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Saviano's new book exposes cocaine trade

1 of 1 Roberto Saviano: Under police protection
Roberto Saviano: Under police protection

Roberto Saviano (Gomorrah) returns with a blistering, no-holds-barred account of the international cocaine trade entitled, Zero Zero Zero.

34-year old Roberto Saviano is the fearless author of the international bestseller, Gomorrah, a work of investigative journalism which has sold over ten million copies. The book been translated into over fifty languages. Saviano has been living under police escort protection since October 2006, following threats received from the criminal organizations that he denounced in Gomorrah, the so-called Camorra. 

Following police investigations, the Italian Minister for Interior, Affairs Giuliano Amato assigned Saviano a personal bodyguard and advised him to leave Naples. In autumn 2008, it was revealed that certain individuals had schemed to murder Saviano and his police escort with a bomb by Christmas of that year. The killing was to take place on the Rome-to-Naples autostrada. The same year, six Nobel Prize-winning authors and intellectuals formally declared their support for Saviano in a newspaper article. The list included Orhan Pamuk, Dario Fo, Rita Levi Montalcini, Desmond Tutu, Günter Grass, and Mikhail Gorbachev. The same year he was invited by the Nobel Committee to give a lecture.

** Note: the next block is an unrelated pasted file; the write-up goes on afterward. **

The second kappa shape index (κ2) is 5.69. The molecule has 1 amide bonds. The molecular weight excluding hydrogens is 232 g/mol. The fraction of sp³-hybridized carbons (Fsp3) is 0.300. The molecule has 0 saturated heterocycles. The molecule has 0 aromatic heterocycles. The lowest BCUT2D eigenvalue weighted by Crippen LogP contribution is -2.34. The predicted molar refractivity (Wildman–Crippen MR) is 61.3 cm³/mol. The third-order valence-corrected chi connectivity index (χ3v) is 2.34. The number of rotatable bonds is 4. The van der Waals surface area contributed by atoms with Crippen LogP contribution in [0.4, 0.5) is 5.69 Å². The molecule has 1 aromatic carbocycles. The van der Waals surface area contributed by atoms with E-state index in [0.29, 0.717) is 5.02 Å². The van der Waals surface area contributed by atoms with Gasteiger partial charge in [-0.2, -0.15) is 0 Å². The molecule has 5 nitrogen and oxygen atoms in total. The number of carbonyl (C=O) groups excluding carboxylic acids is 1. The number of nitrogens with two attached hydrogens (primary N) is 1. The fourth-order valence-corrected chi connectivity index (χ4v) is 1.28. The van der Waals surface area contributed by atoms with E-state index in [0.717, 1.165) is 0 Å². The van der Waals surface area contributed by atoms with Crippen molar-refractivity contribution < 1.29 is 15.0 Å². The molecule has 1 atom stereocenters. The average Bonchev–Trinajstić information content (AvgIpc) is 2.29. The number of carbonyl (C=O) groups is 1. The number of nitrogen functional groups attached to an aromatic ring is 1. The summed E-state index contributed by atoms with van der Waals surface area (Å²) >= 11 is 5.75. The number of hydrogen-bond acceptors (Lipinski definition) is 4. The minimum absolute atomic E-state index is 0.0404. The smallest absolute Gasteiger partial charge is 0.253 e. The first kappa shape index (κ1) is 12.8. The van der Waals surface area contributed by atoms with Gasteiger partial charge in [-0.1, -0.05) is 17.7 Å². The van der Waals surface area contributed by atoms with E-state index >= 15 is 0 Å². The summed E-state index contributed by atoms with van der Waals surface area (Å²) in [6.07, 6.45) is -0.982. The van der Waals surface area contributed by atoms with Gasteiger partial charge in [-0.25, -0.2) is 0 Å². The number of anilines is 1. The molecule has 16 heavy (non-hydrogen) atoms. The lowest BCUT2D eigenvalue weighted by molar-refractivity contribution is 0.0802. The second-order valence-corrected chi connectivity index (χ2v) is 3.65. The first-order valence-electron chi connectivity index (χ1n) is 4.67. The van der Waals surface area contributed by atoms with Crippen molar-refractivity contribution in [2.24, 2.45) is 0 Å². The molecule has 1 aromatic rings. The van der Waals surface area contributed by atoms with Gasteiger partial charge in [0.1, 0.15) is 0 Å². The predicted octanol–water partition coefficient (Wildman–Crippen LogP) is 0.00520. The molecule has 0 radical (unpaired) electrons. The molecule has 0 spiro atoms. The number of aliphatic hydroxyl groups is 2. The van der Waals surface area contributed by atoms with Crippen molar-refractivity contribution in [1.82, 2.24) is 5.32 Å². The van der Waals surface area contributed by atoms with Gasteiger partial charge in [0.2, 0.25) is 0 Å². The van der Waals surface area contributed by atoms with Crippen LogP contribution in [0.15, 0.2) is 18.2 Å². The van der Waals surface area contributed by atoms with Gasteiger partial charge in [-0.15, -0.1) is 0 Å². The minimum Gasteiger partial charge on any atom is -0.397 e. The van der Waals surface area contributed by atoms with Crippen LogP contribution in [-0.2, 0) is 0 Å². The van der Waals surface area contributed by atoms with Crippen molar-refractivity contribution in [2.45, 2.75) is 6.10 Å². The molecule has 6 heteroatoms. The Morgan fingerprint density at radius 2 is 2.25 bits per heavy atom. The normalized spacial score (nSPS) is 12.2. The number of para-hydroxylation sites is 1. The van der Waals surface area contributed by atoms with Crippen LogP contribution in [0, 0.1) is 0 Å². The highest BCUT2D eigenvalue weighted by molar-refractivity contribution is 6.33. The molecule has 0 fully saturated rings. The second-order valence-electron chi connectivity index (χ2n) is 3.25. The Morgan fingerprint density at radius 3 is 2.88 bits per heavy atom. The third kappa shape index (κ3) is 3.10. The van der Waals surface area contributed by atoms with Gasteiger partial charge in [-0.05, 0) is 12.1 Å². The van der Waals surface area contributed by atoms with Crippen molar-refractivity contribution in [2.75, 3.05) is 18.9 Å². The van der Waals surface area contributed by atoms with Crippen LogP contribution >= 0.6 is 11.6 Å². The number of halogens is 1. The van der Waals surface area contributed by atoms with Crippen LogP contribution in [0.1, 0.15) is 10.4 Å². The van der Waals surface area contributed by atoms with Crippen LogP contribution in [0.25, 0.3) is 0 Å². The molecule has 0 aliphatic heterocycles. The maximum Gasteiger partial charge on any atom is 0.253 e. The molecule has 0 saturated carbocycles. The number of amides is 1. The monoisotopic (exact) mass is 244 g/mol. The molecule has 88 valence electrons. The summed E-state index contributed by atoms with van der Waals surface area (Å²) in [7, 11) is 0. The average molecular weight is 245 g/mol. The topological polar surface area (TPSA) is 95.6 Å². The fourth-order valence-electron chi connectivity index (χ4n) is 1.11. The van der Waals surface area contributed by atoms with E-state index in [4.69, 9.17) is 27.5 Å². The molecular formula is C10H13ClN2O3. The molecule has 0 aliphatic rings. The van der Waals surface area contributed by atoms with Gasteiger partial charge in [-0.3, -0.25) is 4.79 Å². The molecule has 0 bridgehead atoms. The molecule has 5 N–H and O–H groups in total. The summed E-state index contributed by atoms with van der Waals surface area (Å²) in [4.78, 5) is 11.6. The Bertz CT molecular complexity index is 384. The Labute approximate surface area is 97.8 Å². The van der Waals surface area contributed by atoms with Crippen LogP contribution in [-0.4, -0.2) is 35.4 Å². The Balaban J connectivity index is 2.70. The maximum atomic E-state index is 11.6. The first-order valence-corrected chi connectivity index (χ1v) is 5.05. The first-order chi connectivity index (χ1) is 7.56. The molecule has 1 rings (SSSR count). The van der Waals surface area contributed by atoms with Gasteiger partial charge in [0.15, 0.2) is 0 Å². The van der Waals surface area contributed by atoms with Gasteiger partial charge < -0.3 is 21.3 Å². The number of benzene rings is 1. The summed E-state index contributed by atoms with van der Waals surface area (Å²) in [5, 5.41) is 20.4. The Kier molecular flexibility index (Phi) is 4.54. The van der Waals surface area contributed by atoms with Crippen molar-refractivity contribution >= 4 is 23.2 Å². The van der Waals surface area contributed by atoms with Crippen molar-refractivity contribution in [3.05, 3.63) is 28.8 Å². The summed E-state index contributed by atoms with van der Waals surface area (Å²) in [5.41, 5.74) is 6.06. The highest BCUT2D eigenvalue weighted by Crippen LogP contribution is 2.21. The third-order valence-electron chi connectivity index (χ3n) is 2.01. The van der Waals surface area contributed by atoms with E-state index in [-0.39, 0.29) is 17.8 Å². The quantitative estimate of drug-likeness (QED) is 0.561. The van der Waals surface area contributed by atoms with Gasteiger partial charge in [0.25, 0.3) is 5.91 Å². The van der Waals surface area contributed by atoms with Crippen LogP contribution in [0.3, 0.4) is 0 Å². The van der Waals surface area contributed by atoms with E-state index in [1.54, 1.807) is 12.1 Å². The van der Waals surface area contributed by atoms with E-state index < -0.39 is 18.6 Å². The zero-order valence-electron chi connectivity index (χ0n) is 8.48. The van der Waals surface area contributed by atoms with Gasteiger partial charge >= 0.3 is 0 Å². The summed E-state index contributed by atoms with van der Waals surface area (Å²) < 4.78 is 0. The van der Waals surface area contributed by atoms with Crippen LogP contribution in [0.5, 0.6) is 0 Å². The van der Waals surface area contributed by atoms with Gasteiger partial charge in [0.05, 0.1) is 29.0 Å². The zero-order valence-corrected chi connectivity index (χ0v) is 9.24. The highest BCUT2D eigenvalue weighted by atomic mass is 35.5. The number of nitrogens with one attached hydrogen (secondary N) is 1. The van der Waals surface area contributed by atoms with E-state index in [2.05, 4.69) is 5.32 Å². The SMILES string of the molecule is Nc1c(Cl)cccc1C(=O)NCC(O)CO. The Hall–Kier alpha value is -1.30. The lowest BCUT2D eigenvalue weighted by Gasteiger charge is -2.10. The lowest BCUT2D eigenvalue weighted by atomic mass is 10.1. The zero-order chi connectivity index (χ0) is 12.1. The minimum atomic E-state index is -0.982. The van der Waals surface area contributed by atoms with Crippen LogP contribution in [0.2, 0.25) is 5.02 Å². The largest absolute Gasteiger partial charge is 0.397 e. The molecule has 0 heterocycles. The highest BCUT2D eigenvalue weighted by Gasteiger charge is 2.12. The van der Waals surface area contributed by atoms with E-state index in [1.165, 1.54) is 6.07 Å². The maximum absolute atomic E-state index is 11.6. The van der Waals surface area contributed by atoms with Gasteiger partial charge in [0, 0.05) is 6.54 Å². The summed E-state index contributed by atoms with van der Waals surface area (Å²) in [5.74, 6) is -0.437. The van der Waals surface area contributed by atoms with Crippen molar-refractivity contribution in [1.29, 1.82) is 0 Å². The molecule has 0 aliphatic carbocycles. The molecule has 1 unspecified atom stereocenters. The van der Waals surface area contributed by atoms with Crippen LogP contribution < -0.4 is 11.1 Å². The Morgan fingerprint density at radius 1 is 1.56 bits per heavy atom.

In his new book Zero Zero Zero – to be published in English translation shortly, by Allen Lane - Saviano forensically examines the international cocaine trade. He investigates the evolution of cocaine trafficking, from Mexican drug cartels to money laundering, through Wall Street and the City of London.The author follows the human trail of users, victims, traffickers, and perpetrators. 

Fellow Italian author Umberto Eco has dubbed Saviano "a national hero." The New York Times has similarly enthused: “After reading Saviano, it becomes impossible to see Italy, and the global market, in the same way again.”

Le Parisien too has heartily endorsed the author's crusade. "Saviano has an astonishing ability to write luminously yet subtly about terrible things,"  declared the French newspaper.

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